The fate of the Biden administration’s Covid-19 vaccination-or-testing rule may depend on the federal appeals court that hears the legal challenge to the emergency standard—and that tribunal will initially be chosen via a lottery, according to federal rules for multi-circuit litigation.
The emergency regulation issued by the Occupational Safety and Health Administration has already attracted four petitions for review from states with Republican attorneys general, which were filed in four circuits on Friday. Challengers have a 10-day window to file their petitions so they can be included in the lottery, which will determine which circuit court gets possession of the consolidated case.
The state petitions filed so far have landed in the Fifth, Sixth, Eighth, and Eleventh U.S. Circuit Courts of Appeal, each of which have majorities of Republican-appointed judges. Supporters of OSHA’s rule are expected to file in circuits that have more Democrat-appointed judges.
Where the case ultimately is heard could play a crucial role in whether OSHA’s rule survives review, given the inevitable variance in how judges view the proper scope of administrative agency power and the need for vaccine mandates. Favorable circuit precedent also could make a difference in litigation.
The regulation on vaccine mandates calls on employers with at least 100 workers to require their employees to get the shot or test regularly. The agency’s emergency authority allows it to issue temporary rules necessary to address a “grave danger.”
Partisanship is a rough proxy for how judges might react to OSHA’s vaccine mandate rule, with Republican-appointed jurists expected to be more skeptical than their colleagues who were selected by Democratic presidents, legal observers said.
Several circuits are dominated by Republicans, with none more than the Eighth Circuit, which has just one judge appointed by a Democrat.
The randomness of panel selection and the differences in judicial philosophy among judges of the same party mean that the advantages to the case going to any one circuit are marginal, said Sidney Shapiro, an administrative law professor at Wake Forest University.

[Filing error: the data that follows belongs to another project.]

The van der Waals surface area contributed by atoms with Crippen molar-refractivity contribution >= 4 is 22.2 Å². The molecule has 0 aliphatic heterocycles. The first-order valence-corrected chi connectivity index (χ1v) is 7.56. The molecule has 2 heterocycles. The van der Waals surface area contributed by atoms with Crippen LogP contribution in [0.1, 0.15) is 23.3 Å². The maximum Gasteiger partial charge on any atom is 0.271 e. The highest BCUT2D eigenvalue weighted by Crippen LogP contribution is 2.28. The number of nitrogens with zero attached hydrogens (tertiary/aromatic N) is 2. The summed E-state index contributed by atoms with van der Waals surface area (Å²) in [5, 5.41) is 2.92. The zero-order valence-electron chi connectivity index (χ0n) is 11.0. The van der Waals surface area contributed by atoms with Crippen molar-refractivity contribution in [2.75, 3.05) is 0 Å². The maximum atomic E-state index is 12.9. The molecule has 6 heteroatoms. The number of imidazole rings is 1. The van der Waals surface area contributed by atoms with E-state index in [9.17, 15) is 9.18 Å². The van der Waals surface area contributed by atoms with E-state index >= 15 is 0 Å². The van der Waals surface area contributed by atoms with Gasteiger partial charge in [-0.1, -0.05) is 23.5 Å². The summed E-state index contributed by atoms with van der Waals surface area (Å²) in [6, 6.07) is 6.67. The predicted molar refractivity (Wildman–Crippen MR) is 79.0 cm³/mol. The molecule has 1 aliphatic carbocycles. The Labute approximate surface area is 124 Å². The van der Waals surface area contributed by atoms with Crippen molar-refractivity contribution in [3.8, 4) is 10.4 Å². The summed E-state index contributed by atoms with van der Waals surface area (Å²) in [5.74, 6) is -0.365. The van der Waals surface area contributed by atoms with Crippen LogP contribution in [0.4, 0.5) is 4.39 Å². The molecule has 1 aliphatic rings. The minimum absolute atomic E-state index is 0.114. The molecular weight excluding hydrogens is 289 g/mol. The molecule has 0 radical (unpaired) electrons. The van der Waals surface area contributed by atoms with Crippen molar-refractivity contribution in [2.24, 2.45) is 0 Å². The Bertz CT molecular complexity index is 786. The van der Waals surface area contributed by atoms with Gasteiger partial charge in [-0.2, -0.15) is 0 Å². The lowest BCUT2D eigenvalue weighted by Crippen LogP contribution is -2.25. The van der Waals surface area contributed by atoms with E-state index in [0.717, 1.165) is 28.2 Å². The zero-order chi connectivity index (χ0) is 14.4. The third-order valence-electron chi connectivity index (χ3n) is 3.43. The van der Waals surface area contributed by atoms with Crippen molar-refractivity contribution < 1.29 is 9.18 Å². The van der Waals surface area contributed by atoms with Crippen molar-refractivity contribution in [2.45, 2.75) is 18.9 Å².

“Even though they’re marginal advantages, you don’t want to pass that up because the stakes are very high,” Shapiro said.
In terms of potentially useful precedent, OSHA has lost five of six challenges to its emergency rules.
The Fifth Circuit blocked four rules. Three of those decisions came before the Fifth Circuit was partitioned to create the Eleventh Circuit, so the Eleventh Circuit shares those precedents. The Third Circuit rejected one emergency rule, while the Sixth Circuit upheld another.
Lottery Replaces Race
Before Congress created the lottery system in 1988, parties raced to the courthouse to get their petitions for review stamped as early as possible under the rule that selected venues based on who filed first.
The Judicial Panel on Multidistrict Litigation manages the lottery process. In contrast to the procedure for trial court litigation filed in multiple districts, which gives the panel wide discretion and the parties a chance to make arguments, the panel randomly chooses the circuit that hosts litigation against an agency rule, said Elizabeth Chamblee Burch, a University of Georgia law professor who studies civil procedure and multidistrict litigation.
The panel’s rules call for selecting the court “from a drum containing an entry for each circuit wherein a constituent petition for review is pending.”
Litigants can’t sway the lottery by filing multiple petitions in the same circuit, as each circuit gets a single entry no matter how many petitions were filed there.
VIDEO: President Biden’s vaccine mandate rule for companies, the likely legal challenges and what to expect next.
Beyond the Lottery
But the lottery doesn’t necessarily end the jousting over where a challenge will be heard, said Sean Marotta, an appellate attorney at Hogan Lovells. Parties can petition circuit courts to transfer the case elsewhere, he said.
Courts considering possible transfers weigh factors such as the location of parties and lawyers, whether a certain court has more familiarity with the issues, and court caseloads, Marotta said.
The lottery also doesn’t limit the power of circuit courts to stay the rule before the case is transferred away, he said.
“I would expect the people filing in the Fifth Circuit to file a petition for review and seek a stay in hopes that the Fifth Circuit acts on it before the case is transferred,” Marotta said. “The circuit where the case is transferred to can lift the stay, but if you want a first-mover advantage, that’s what you’d do.”